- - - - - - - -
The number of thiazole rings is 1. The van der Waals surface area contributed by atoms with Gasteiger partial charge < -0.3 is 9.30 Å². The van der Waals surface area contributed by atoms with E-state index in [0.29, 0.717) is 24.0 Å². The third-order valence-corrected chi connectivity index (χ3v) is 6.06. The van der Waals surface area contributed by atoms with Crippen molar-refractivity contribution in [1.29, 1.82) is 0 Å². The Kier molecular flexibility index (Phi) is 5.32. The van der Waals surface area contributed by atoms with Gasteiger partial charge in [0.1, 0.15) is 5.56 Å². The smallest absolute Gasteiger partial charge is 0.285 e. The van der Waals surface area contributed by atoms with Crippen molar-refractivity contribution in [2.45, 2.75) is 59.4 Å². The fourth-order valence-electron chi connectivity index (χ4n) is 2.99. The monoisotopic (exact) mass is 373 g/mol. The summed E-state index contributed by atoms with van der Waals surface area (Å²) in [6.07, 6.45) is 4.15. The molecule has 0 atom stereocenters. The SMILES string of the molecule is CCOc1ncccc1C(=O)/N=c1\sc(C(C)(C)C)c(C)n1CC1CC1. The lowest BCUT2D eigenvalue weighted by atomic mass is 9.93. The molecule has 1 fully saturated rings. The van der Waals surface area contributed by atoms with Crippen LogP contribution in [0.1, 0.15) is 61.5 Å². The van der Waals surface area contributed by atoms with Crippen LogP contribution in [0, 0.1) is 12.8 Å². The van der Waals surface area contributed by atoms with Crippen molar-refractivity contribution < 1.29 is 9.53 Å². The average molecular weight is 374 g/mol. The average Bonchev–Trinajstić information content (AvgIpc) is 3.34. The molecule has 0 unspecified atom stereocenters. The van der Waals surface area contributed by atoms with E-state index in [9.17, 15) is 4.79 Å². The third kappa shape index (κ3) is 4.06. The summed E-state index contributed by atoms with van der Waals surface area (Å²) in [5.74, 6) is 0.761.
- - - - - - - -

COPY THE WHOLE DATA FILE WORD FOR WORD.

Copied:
The number of thiazole rings is 1. The van der Waals surface area contributed by atoms with Gasteiger partial charge < -0.3 is 9.30 Å². The van der Waals surface area contributed by atoms with E-state index in [0.29, 0.717) is 24.0 Å². The third-order valence-corrected chi connectivity index (χ3v) is 6.06. The van der Waals surface area contributed by atoms with Crippen molar-refractivity contribution in [1.29, 1.82) is 0 Å². The Kier molecular flexibility index (Phi) is 5.32. The van der Waals surface area contributed by atoms with Gasteiger partial charge in [0.1, 0.15) is 5.56 Å². The smallest absolute Gasteiger partial charge is 0.285 e. The van der Waals surface area contributed by atoms with Crippen molar-refractivity contribution in [2.45, 2.75) is 59.4 Å². The fourth-order valence-electron chi connectivity index (χ4n) is 2.99. The monoisotopic (exact) mass is 373 g/mol. The summed E-state index contributed by atoms with van der Waals surface area (Å²) in [6.07, 6.45) is 4.15. The molecule has 0 atom stereocenters. The SMILES string of the molecule is CCOc1ncccc1C(=O)/N=c1\sc(C(C)(C)C)c(C)n1CC1CC1. The lowest BCUT2D eigenvalue weighted by atomic mass is 9.93. The molecule has 1 fully saturated rings. The van der Waals surface area contributed by atoms with Crippen LogP contribution in [0.1, 0.15) is 61.5 Å². The van der Waals surface area contributed by atoms with Crippen LogP contribution in [0, 0.1) is 12.8 Å². The van der Waals surface area contributed by atoms with Crippen molar-refractivity contribution < 1.29 is 9.53 Å². The average molecular weight is 374 g/mol. The average Bonchev–Trinajstić information content (AvgIpc) is 3.34. The molecule has 0 unspecified atom stereocenters. The van der Waals surface area contributed by atoms with E-state index in [9.17, 15) is 4.79 Å². The third kappa shape index (κ3) is 4.06. The summed E-state index contributed by atoms with van der Waals surface area (Å²) in [5.74, 6) is 0.761.